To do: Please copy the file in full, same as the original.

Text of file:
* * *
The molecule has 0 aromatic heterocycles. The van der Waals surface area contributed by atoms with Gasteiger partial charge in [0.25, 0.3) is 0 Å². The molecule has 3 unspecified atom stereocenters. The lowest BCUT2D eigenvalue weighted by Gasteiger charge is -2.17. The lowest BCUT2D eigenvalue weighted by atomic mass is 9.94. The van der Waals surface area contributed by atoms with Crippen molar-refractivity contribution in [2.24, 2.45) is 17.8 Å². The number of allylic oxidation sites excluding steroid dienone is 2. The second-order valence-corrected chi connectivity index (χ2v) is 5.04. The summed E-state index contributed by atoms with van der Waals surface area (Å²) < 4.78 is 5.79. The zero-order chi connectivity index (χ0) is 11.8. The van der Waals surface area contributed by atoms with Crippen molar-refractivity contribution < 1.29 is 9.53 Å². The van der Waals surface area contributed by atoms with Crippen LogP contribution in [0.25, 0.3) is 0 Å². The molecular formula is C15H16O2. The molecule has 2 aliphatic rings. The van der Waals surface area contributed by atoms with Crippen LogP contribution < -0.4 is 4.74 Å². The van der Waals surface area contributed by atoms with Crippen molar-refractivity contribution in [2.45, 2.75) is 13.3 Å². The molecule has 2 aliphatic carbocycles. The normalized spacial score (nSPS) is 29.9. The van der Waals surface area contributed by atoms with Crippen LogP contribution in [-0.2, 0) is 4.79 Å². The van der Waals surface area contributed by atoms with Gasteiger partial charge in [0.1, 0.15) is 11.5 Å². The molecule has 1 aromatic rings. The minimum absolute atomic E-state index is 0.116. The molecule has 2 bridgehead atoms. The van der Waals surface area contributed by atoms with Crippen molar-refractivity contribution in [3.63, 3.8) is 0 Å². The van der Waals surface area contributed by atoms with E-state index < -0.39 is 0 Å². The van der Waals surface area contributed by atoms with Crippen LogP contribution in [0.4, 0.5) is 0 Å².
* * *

The molecule has 0 aromatic heterocycles. The van der Waals surface area contributed by atoms with Gasteiger partial charge in [0.25, 0.3) is 0 Å². The molecule has 3 unspecified atom stereocenters. The lowest BCUT2D eigenvalue weighted by Gasteiger charge is -2.17. The lowest BCUT2D eigenvalue weighted by atomic mass is 9.94. The van der Waals surface area contributed by atoms with Crippen molar-refractivity contribution in [2.24, 2.45) is 17.8 Å². The number of allylic oxidation sites excluding steroid dienone is 2. The second-order valence-corrected chi connectivity index (χ2v) is 5.04. The summed E-state index contributed by atoms with van der Waals surface area (Å²) < 4.78 is 5.79. The zero-order chi connectivity index (χ0) is 11.8. The van der Waals surface area contributed by atoms with Crippen molar-refractivity contribution < 1.29 is 9.53 Å². The van der Waals surface area contributed by atoms with Crippen LogP contribution in [0.25, 0.3) is 0 Å². The molecular formula is C15H16O2. The molecule has 2 aliphatic rings. The van der Waals surface area contributed by atoms with Crippen LogP contribution < -0.4 is 4.74 Å². The van der Waals surface area contributed by atoms with Crippen molar-refractivity contribution in [2.45, 2.75) is 13.3 Å². The molecule has 2 aliphatic carbocycles. The normalized spacial score (nSPS) is 29.9. The van der Waals surface area contributed by atoms with Crippen LogP contribution in [-0.2, 0) is 4.79 Å². The van der Waals surface area contributed by atoms with Gasteiger partial charge in [0.1, 0.15) is 11.5 Å². The molecule has 1 aromatic rings. The minimum absolute atomic E-state index is 0.116. The molecule has 2 bridgehead atoms. The van der Waals surface area contributed by atoms with Crippen molar-refractivity contribution in [3.63, 3.8) is 0 Å². The van der Waals surface area contributed by atoms with E-state index < -0.39 is 0 Å². The van der Waals surface area contributed by atoms with Crippen LogP contribution in [0.4, 0.5) is 0 Å².